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How 3 Content Levels Can Make for Better Content Planning

Content is, without a doubt, a hot topic in the modern world of marketing. Of course most companies realize that the classic communication model needs to be adapted; but to many, the notion of content marketing is still difficult to grasp.

In the past few months, we’ve conducted numerous interviews with marketers in order to understand their vision of content marketing. We also studied the expectations of consumers to get their points of view. Based on what we found, we wanted to share some of our ideas for making better content planning a more understandable and achievable goal.

Content marketing’s objectives

To get started, focus on your content strategy’s objectives. We’ve found four main objectives for using a content strategy to create value for your company:

  • Make yourself known as an expert in your sector. Relevant and strong content reinforces your company’s positioning. Show that you follow the trends, read interesting articles, and launch innovative campaigns. Content marketing is not just about content creation but also well-executed curation. By sharing useful articles on topics that are relevant to your industry, you show the world that you are up to speed on the latest insight, and by commenting on blogs of other experts, you can further extend the reach of your own expertise. Get your name out there, and others will begin to view you as an expert. As a result, your company’s general renown will increase.
  • Maintain a positive relationship with your customers. Sharing your content regularly will keep your clients and consumers in continuous touch with your brand. It’s best not to bother them with offers or discounts, but rather to offer them something that will add value. For example, if you work in the research business, offer your audience research results they can use in their business plans instead of promoting your newest methodology. Once you are known for the value you provide, you can launch more promotion-driven efforts once in awhile without turning your audience off. (We recommend a 95 percent/5 percent split, as discussed in Matthijs van den Broek’s blog post on the content curation sweet spot.)
  • Get new customers. If the content you share with existing customers and fans is strong enough, they will share it with their friends and business contacts. In turn, this helps your company get in touch with new leads. The relevant content you provide can generate interest and encourage them to get to know your company better.
  • Increase your reach on social media platforms. Just as in the point above, good content will also help you extend your reach across social media sites. A wider reach makes it easier for you to realize the other three objectives, as well.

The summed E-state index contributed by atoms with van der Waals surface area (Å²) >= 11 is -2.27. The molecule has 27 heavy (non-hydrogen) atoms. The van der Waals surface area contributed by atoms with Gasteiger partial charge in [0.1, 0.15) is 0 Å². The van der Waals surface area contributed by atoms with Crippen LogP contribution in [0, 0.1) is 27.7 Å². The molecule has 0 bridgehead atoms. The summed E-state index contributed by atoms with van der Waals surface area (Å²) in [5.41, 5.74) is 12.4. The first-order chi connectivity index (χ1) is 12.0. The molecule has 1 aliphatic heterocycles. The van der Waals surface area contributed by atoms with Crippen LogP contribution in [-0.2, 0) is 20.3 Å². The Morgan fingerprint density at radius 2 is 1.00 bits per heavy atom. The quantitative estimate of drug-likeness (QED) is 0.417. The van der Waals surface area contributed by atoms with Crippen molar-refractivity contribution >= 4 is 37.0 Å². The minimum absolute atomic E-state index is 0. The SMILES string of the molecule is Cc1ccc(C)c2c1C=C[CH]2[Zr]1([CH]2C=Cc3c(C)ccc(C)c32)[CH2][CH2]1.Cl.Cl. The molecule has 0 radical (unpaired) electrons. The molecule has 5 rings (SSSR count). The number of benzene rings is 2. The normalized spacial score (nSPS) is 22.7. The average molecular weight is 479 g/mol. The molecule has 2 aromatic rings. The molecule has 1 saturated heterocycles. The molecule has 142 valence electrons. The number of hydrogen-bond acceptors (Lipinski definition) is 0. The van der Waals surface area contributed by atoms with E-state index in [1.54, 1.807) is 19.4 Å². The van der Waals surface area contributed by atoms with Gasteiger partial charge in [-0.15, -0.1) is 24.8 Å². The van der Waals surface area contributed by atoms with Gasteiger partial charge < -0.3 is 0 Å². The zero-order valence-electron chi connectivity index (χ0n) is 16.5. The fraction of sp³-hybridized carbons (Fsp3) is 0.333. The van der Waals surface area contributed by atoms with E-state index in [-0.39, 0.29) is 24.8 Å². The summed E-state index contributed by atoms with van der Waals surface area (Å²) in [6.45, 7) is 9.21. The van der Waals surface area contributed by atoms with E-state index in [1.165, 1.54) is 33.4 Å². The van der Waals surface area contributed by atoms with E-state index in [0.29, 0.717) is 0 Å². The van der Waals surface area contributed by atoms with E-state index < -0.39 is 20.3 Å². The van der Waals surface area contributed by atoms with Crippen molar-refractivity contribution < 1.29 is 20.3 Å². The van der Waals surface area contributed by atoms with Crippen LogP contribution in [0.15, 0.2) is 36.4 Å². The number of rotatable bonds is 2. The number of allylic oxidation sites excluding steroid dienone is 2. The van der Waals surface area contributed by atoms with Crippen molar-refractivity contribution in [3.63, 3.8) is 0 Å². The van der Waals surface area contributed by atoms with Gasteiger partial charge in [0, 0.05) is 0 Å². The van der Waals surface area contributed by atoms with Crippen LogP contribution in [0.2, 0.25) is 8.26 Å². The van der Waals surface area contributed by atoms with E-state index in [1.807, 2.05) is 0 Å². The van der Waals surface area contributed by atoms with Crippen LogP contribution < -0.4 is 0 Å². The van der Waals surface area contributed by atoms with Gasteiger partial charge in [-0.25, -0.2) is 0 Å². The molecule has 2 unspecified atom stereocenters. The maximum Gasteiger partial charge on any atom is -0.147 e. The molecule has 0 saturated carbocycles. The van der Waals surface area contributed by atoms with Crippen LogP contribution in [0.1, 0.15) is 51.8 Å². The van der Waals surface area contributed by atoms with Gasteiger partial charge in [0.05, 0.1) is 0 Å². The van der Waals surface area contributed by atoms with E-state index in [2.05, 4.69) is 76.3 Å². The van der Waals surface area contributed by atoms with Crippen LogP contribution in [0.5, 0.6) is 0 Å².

How do you get started?

The world is swamped with information, so it is extremely important to make the content you offer relevant to your intended audience. Furthermore, the choice of the topics you focus on can largely determine how successful your content will be. In order to make good decisions, you will need to conduct an internal analysis of your company’s strengths (what is your company good at, and what makes it different than other companies), as well as an external analysis to determine what subjects interest your audience.

To start, think about what topics your company can offer unique content in. This content needs to be in line with the company culture and vision, obviously. It is sensible to think about your top areas of expertise and where you are unique in your market.

For example, Coca-Cola claimed happiness as a theme. Without content marketing behind it, it feels a little strange that a soft drink can provide happiness. In the last few years, Coca-Cola began executing acts — like The Happiness Machine — to make happiness tangible. By creating content about what happiness means, Coca-Cola claimed the theme, and made it relevant to its target market.

Secondly, investigate the market’s needs. Find out what topics your target group is looking for more information on. There are different ways to do this. For example, you can monitor online conversations and see what people are talking about. You can also organize research to measure all current conversations and see what information is missing to determine potential opportunities. Finally, Google offers tools that help you see which search terms score high for your industry. By making these analyses, you can get a clearer view of what the market desires.

Once you have combined the internal (level of uniqueness) and external (what people are looking for) dimensions for your content efforts, you will find that most of your ideas fall into four categories:

  • Focus topics: These are topics on which the market is looking for information, but competitors are not offering satisfactory solutions for or sufficient information on. Content in this area will work best to help your company make a difference. Sixty percent of your content should be dedicated to coverage in this category.